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Wow! How the lot for some Colombians is improving considerably.
For one, the country’s new hero, James Rodríguez, has ensured Real Madrid will have about 40 million new followers thanks to his big money move to the Spanish giants. OK, footballers operate in a completely different galaxy to us mere mortals. Thus that things are looking up for James should be put into its proper, ludicrous context. It’s not his fault of course that this is the way the football world is, so we can only wish him well in his new life as an overpaid galáctico.
On a slightly more comprehensible and, going by the reaction, palpable level, Starbucks arrival to the home of coffee has signalled the country’s passage into the ‘big league’; or so some locals appear to believe. A case of ‘Now things will change; we’ve got Starbucks.’ It certainly does gel in nicely with that popular Colombian notion that ‘outside (especially North America) is better than home.’*
So having the US coffee label here is another step towards becoming ‘US Americanised’; that should fix all the problems. Then again, maybe not.
In a way, the opening of the company’s flagship Colombian café in Bogotá is a further sign of the country’s growing middle class and, with that, the extra disposable income in a few people’s pockets. Plus, it shows in a very visible way that multinational companies no longer see the country as the big risk it once was in which to do business, or indeed most activities.
Yet, the much publicised excitement exuded by a segment of the population on Starbucks’ grand opening has only served to demonstrate yet again the huge inequality that exists in this land. On the one hand you had people queueing for up to an hour to get their hands on a cappuccino retailing at 5,500 pesos (almost $3US), while alongside them, as they waited to enter, you had street vendors selling their equivalent for less than ten per cent of that price.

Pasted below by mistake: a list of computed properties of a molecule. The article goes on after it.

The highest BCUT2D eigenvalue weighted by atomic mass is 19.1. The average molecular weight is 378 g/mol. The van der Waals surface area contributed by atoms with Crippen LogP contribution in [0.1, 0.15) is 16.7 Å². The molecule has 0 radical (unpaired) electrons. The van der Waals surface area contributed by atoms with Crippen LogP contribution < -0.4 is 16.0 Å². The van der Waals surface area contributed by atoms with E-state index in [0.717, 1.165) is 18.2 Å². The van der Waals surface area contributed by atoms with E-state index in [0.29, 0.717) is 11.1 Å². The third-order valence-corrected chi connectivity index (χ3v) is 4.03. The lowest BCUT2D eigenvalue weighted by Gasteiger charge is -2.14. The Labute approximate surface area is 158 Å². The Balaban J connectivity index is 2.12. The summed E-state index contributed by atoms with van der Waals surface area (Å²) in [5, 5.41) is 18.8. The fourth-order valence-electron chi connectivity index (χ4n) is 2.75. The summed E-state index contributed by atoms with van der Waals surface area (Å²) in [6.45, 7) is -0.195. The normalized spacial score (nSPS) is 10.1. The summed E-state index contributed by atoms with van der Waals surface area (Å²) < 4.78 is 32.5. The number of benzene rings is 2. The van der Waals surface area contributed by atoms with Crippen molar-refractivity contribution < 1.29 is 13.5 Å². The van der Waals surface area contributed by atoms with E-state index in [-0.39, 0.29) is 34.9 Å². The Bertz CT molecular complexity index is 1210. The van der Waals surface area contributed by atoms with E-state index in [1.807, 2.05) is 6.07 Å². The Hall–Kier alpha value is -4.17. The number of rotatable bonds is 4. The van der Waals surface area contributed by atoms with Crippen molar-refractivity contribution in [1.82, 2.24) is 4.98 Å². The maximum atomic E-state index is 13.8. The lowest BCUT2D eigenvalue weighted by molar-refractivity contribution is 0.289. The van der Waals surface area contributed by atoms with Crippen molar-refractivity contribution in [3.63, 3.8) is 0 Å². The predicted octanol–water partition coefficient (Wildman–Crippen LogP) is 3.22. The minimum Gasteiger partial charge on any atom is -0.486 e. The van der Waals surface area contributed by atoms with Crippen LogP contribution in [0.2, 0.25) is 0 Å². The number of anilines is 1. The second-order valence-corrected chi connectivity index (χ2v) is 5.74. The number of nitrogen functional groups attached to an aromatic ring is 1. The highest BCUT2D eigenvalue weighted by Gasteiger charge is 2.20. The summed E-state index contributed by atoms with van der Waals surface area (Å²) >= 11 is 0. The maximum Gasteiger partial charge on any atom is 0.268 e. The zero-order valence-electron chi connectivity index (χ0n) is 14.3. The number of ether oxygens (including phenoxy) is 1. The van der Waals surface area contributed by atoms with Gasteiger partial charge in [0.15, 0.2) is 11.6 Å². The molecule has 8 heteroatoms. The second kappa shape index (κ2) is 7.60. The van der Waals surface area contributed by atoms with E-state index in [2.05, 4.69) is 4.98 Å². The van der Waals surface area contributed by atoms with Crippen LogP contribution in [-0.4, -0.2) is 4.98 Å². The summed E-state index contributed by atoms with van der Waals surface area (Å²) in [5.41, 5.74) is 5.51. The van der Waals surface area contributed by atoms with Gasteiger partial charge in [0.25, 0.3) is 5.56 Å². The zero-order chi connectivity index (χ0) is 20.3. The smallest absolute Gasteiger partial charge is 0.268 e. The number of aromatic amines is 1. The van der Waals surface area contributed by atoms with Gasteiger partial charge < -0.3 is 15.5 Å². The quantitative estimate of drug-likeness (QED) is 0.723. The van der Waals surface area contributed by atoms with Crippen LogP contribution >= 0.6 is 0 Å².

Yes, those ‘in the know’ will talk about the quality of the Starbucks fare (alongside the ‘local’ equivalents such as Juan Valdez and Oma), but at more than ten times the price of a perico (coffee with milk) in my local panadería, it just doesn’t make sense to me. And whatever about it not making sense to me, for a large chunk of Colombians, paying 5,500 pesos for a coffee is just not a runner, never.
If you’re monthly earnings are about 600,000 pesos ($320US), roughly Colombia’s minimum wage, and you’re in a six-day week job where you have to commute by public transport, you’re not left with much money to play around with. The transport costs alone would be more than 72,000 pesos per month.+ Take food and general living expenses out of the remainder and you can see why 5,500 peso coffees are a pipe dream for many. Throw dependants into the mix and the picture is even grimmer.
Such inequality is not unique to Colombia, although the scale of it here is intense. Like many others before him, re-elected president Juan Manuel Santos has made reducing it one of his priorities.
But while we strive to improve the lot of the poorest in society, we also have to look at the other side of things. That is to say a much more even distribution of the world’s current wealth. Many of us could have as equally a fulfilling life – if not more so – minus a lot of the non-essential extras we accumulate.
Something to mull over whilst sipping on your Starbucks cappuccino watching James make his Real Madrid début. Isn’t life just bliss?
*This idea that the (Western) foreigner is holier-than-though can sometimes be seen in the behaviour of police officers. See Policía Metropolitana de Bogotá: An appraisal for more.
+It has been brought to my attention that a travel allowance of 72,000 pesos is available for those earning 1,232,000 or less. While this is no doubt a help, it still won’t see the masses flocking to Starbucks.